In February, David Stern will – pardon the term – celebrate his 28th anniversary as NBA commissioner. It seems doubtful that he will be honored in a halftime ceremony anywhere, although the optimists among us are hoping there will in fact be multiple NBA halftimes.
If that is to happen, Stern will have to venture into territory that he hasn’t visited since – well, who knows? For the sake of discussion, let’s settle on the early ’80s at a time when he was the No. 2 man in the league and was on the way to becoming commissioner.
It was a kinder, gentler David Stern who charmed CBS executives at the time and convinced them to stop showing weekday NBA Finals games on tape delay after the local news. It was, to be precise, a humble David Stern who managed to get his championship games on live TV and lift his sport to a level of legitimacy that a major sport deserved.
That David Stern left the building long ago. That David Stern was not present at any time during the last two and a half years of collective bargaining negotiations with the National Basketball Players Association.
That David Stern was certainly nowhere to be found last Thursday when the current commissioner announced negotiations were over and if the players did not accept the owner’s last offer, the next one would be much worse. The current commissioner even mocked the players by telling NBA.com’s Steve Aschburner, “It’s never a take it-or-leave it offer at 47 percent with a flex cap. It could still be 46.5 [percent].”
If words were actions and Stern displayed that sort of behavior on the floor, he would get a technical foul for taunting. Off the court, it was much worse.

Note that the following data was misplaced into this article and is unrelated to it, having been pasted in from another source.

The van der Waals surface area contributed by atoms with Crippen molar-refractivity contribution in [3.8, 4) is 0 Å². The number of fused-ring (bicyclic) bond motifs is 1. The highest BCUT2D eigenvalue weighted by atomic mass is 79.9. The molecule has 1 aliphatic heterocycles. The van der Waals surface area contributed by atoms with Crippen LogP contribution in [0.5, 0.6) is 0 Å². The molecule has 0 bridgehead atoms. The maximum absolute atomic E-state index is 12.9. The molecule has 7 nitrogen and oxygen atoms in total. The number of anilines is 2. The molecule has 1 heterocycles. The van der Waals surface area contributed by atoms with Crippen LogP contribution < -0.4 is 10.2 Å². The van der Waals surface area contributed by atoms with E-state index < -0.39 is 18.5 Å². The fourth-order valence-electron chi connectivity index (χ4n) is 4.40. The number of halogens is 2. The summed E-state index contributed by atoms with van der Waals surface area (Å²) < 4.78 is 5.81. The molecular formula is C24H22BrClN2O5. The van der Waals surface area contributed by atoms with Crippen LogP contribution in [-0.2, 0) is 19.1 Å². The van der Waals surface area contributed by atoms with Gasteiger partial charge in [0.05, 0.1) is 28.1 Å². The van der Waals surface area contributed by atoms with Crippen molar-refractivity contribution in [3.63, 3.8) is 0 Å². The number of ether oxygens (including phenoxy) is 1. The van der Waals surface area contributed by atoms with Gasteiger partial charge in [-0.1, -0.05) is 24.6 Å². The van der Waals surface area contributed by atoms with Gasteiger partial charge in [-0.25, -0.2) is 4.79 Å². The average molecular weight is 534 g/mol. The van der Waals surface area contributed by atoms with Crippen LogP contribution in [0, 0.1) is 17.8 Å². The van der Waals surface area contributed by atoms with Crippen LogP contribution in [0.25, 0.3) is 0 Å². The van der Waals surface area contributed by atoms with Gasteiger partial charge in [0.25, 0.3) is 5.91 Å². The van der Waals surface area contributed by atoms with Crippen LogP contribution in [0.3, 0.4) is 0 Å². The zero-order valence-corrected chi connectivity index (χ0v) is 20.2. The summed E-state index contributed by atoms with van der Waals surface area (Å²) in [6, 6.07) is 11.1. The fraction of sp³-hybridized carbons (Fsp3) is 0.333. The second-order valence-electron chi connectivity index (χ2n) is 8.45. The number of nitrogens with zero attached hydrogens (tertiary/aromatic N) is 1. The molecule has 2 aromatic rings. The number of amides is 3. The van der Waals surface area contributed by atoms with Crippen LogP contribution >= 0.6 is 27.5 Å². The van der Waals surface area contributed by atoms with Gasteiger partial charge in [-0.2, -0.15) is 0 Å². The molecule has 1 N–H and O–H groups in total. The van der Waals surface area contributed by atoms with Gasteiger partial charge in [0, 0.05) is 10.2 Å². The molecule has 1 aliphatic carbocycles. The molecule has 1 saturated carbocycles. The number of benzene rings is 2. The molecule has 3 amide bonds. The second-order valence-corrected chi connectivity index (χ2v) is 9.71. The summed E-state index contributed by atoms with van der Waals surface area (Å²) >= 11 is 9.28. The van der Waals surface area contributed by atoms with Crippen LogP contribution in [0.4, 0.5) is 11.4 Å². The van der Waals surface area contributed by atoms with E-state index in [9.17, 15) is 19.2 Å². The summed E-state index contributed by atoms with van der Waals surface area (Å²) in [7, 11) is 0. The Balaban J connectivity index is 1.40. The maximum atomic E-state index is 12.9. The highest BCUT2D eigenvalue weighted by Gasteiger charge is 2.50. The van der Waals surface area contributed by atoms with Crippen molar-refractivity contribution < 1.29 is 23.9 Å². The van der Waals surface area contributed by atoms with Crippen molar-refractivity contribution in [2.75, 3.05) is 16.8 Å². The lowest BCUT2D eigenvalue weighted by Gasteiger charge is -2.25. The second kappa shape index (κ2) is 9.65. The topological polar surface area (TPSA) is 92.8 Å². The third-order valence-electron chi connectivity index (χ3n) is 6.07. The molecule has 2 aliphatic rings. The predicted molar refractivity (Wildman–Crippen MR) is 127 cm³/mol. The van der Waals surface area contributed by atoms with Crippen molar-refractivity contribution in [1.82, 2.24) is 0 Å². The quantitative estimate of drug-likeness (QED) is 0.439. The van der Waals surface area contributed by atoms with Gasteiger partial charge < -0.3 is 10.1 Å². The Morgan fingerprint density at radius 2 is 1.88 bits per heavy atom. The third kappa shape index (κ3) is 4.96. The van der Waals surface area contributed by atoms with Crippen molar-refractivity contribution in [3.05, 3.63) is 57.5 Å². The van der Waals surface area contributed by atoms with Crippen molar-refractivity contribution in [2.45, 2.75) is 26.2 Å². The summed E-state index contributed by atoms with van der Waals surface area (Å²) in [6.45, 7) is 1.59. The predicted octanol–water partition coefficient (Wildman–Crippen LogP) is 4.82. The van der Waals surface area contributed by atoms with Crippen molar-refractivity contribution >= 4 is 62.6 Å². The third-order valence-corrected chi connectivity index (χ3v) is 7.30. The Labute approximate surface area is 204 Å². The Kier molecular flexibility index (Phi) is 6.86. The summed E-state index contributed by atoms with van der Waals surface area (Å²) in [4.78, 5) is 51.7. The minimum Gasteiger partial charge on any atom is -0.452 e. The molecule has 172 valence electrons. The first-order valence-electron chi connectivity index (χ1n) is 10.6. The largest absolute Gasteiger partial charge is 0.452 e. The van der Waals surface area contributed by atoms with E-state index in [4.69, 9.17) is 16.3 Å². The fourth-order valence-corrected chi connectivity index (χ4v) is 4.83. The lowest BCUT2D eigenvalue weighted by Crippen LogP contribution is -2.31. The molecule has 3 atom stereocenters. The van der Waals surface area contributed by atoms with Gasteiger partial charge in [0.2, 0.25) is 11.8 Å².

So now, David Stern must find his inner commissioner and somehow recapture a quality that has become foreign.
To save the NBA season and his league, Stern must find humility.
And that may be the biggest challenge of his career, because Stern’s relationship with the NBA is unique to him. He has been commissioner since 1984, but he first began working with the NBA in 1966 as an outside counsel for the law firm employed by the NBA.
So think about that. This was to be the NBA’s 66th season. David Stern has been a part of that in some capacity for 45 years – almost 70 percent of the league’s existence. And for 28 of those years, he’s been the boss.
So it is with some justification that David Stern views the NBA as his league. And that’s OK as long as he treats the ancillary parts with respect.
He has not done that.
Stern fell into a trap that is feared by coaches of great teams. During negotiations, he played to his level of competition and became so disdainful of it that he felt all the comfort of a 300-pound bully picking on a 96-pound weakling.
What he refused to believe is that the 96-pound weakling would say, “OK, guess what? I’m not gonna play,” and walk away from a couple of billion dollars.
There is no doubt that Stern is 100 percent correct when he pointed out Monday, “Their timing is not good.” That’s true. The disclaimer of interest tactic chosen by the union would have been a good play in July.